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Organocatalyst-mediated cross aldol ligation of proteins

Spears, Richard J. (2018) Organocatalyst-mediated cross aldol ligation of proteins. PhD thesis, University of York.

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Abstract

The chemical modification of proteins to produce protein bioconjugates has revolutionised the field of chemical biology, with wide-ranging applications in cell biology and chemical medicine. Of particular note are bioconjugates linked by carbon-carbon (C-C) bonds, which are highly prized due to their hydrolytic stability. Current strategies for their synthesis, however, suffer from a number of practical limitations, such as utilising acidic/basic conditions, showing reduced reactivity in the presence of oxygen, and requiring large concentrations of chemical probe in high molar excess. This thesis describes the design and development of a novel protein bioconjugation strategy, the Organocatalyst-mediated Protein Aldol Ligation, or “OPAL”. During this project, the OPAL was conceived, designed, and rigorously optimised, and subsequently found to site-selectively modify proteins bearing previously installed α-oxo-aldehyde handles via hydrolytically stable C-C bonds at neutral pH within an hour using minimal molar equivalents of chemical probe through an organocatalyst-mediated process. The OPAL, along with the palladium mediated decaging of thiazolidine-containing unnatural amino acids, was found to be compatible with site-selective affinity tagging and protein pulldown in cell lysate. Additionally, the OPAL products could be site-selectively functionalised further using alternative protein aldehyde ligation strategies through modification of a newly generated β-hydroxy aldehyde handle that results from the initial OPAL modification. The OPAL strategy was applied to the chemical mimicry of lipidated Leishmania surface proteins previously inaccessible through conventional methods in molecular biology. Finally, within the context of protein bioconjugation, further aldol based C-C bond cleaving and forming protocols were designed and investigated.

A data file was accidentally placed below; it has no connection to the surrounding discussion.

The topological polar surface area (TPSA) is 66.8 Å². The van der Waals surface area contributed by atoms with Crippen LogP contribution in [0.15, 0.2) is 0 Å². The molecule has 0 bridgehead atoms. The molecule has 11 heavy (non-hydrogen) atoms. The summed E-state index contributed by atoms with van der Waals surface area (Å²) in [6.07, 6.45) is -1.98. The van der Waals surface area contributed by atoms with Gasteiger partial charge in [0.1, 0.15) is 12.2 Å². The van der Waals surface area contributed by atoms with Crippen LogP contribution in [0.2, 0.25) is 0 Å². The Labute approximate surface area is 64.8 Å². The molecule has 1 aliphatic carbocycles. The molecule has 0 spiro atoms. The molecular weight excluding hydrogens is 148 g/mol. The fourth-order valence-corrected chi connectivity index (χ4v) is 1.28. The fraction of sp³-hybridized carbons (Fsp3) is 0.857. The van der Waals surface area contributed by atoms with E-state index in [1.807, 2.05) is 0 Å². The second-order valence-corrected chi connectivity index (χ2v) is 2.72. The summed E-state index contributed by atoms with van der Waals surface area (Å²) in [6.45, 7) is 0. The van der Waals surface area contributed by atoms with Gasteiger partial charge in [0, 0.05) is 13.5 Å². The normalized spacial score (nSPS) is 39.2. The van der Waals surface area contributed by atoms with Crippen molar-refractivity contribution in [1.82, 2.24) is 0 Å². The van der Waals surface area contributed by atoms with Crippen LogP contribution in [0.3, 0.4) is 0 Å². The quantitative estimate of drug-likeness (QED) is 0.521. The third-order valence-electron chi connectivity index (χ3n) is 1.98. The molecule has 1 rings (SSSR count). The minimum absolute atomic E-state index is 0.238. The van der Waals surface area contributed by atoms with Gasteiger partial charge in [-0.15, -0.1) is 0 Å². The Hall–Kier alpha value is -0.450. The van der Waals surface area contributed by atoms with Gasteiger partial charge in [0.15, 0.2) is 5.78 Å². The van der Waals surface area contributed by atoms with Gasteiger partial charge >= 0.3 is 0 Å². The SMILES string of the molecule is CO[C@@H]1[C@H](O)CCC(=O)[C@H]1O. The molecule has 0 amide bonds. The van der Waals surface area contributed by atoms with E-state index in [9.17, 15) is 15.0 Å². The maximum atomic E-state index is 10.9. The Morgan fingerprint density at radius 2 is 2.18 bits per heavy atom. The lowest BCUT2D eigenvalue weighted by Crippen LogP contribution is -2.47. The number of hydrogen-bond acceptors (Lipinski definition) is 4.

Item Type: Thesis (PhD)
Academic Units: The University of York > Chemistry (York)
Depositing User: Mr Richard Spears
Date Deposited: 03 Dec 2018 16:00
Last Modified: 03 Dec 2018 16:00
URI: http://etheses.whiterose.ac.uk/id/eprint/22155

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